In what appeared to be a surprise to almost everyone, on January 30, 2005, in a speech to the 5th World Social Forum, President Hugo Chavez announced that he supported the creation of socialism of the 21st century in Venezuela. According to Chavez, this socialism would be different from the socialism of the 20th century. While Chavez was vague about exactly how this new socialism would be different, he implied it would not be a state socialism as was practiced in the Soviet Union and Eastern Europe or as is practiced in Cuba today. Rather, it would be a socialism that would be more pluralistic and less state-centered.
“We have assumed the commitment to direct the Bolivarian Revolution towards socialism and to contribute to the socialist path, with a new socialism, a socialism of the 21st century, which is based in solidarity, in fraternity, in love, in justice, in liberty, and in equality,” said Chavez in another speech in mid 2006. Also, this socialism is not pre-defined. Rather, said Chavez, we must, “transform the mode of capital and move towards socialism, towards a new socialism that must be constructed every day.”
Given this rather vague explanation and the concrete policies the Chavez government has pursued in the past seven years, is Venezuela really heading towards something that could be called "Socialism of the 21st century"? That is, is Venezuela heading towards something that might be called a post-capitalist order in which the age-old dream of individual freedom, equality, and social justice (liberté, egalité, et fraternité, to use the motto of the French Revolution) becomes a reality for all its citizens?
Before we can answer that question, we need to clarify exactly what is meant by the term capitalism, which is a notoriously vague term. A relatively simple definition of capitalism identifies at least three predominant elements in a social order for us to call it capitalist. First, a capitalist order involves the private ownership of the means of production, that is, of land, factories, and other forms of capital that allows the production of sellable goods and services.
A second crucial element of capitalism, in its "pure" form, is that distribution and exchange are regulated via competitive markets. Competitive markets are an essential and integral aspect of capitalism, which help regulate not only distribution, but also prices and thereby guide what things are or are not produced. As long as owners are interested in making sure that they do not lose their investment to competitors who try to maximize their profit and who reinvest this profit in their business, all owners must aim to maximize profits. That is, private ownership of production combined with competitive markets also necessarily implies the pursuit of profit maximization.
Finally, the third essential element of capitalism is a regulatory system, a state, which helps correct capitalism's frequent dysfunctions and erratic behavior. That is, capitalism needs a state that not only makes sure that contracts between individuals, upon which exchanges are based, are adjudicated in cases where disputes arise, but also acts as a mediator in social conflicts, usually between owners and non-owners, who enter into frequent conflicts over issues relating to inequality. While social movements have historically managed to demand that the state responds better to their needs, mostly by democratizing the state, the state is to a large extent influenced by the owners of capital because these lobby, finance political campaigns and mass media, and generally wield much power in capitalist democracies.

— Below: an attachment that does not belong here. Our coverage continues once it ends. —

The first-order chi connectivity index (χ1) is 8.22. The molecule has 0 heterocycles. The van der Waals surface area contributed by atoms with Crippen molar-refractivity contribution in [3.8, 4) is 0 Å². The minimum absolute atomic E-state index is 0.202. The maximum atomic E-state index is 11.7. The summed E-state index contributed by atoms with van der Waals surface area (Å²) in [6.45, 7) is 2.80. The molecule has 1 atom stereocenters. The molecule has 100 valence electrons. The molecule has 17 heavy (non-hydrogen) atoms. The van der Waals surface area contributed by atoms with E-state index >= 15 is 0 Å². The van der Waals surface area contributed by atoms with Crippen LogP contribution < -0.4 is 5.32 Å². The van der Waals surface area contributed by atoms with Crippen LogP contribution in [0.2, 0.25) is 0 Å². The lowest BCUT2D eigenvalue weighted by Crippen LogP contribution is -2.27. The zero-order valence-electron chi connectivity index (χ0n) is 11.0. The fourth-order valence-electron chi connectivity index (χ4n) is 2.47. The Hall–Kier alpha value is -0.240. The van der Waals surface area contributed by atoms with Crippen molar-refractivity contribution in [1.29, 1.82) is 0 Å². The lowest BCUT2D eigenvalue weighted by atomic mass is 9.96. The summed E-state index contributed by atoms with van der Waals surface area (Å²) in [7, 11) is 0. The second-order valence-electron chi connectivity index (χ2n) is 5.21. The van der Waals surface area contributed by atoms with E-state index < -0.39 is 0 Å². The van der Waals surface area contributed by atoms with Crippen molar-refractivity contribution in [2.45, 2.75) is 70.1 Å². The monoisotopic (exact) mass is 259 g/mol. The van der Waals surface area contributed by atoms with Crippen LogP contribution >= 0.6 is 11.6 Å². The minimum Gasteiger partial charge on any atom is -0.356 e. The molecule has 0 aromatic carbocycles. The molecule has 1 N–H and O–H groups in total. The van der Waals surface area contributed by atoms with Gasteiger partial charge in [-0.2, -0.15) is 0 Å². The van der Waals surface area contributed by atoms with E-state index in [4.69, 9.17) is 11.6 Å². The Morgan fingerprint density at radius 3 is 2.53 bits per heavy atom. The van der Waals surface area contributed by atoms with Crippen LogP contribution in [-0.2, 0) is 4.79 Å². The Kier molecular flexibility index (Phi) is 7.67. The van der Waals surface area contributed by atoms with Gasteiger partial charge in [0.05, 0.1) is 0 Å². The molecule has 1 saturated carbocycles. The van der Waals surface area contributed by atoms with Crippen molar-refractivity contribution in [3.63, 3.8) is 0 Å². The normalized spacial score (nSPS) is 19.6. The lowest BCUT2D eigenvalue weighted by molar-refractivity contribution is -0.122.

Moving away from capitalism, however, does not, by itself, mean that a society is moving towards socialism. After all, it could move towards feudalism or towards some other form of undesirable social organization. What, then, would constitute socialism or, more specifically 21st century socialism? Rather than engage in a long theoretical discussion of the matter, I will just provide a rough outline, based on what it is not (capitalism) and the fulfillment of certain social ideals or values. That is, I would argue that in contrast to the actually practiced socialism of the 20th century (mostly in Eastern Europe), 21st century socialism would fulfill all three aims of the French Revolution. State socialism of the 20th century fulfilled only the aims of social justice (or solidarity or fraternité) and, to a limited extent, of formal equality (since party members were “more equal” (Orwell) than non-members). 21st century socialism would thus have to fulfill (completely) the ideals of formal equality, liberty, and solidarity (or social justice). In other words, for 21st century socialism to distinguish itself from 20th century state socialism, it would have to be a libertarian socialism, which assures that the “free development of each is a condition for the free development of all” (Marx).
Is Venezuela Moving towards a 21st Century Socialism?
With these general definitions of capitalism and 21st century socialism, we can now see how the policies of the Chavez government compare to these.
Changing Ownership of the Material and Intellectual Means of Production
Taking each of the three elements of capitalism one at a time, one can first focus on the ways in which the Chavez government’s policies affect or transform the ownership of the relations of material (as opposed to intellectual) production. While the vast majority of Venezuela’s productive capacity is still either owned privately or by the state, one of the government’s main areas of emphasis has been to expand non-private forms of ownership and control, such as via cooperatives, co-management, and expanded state management/ownership.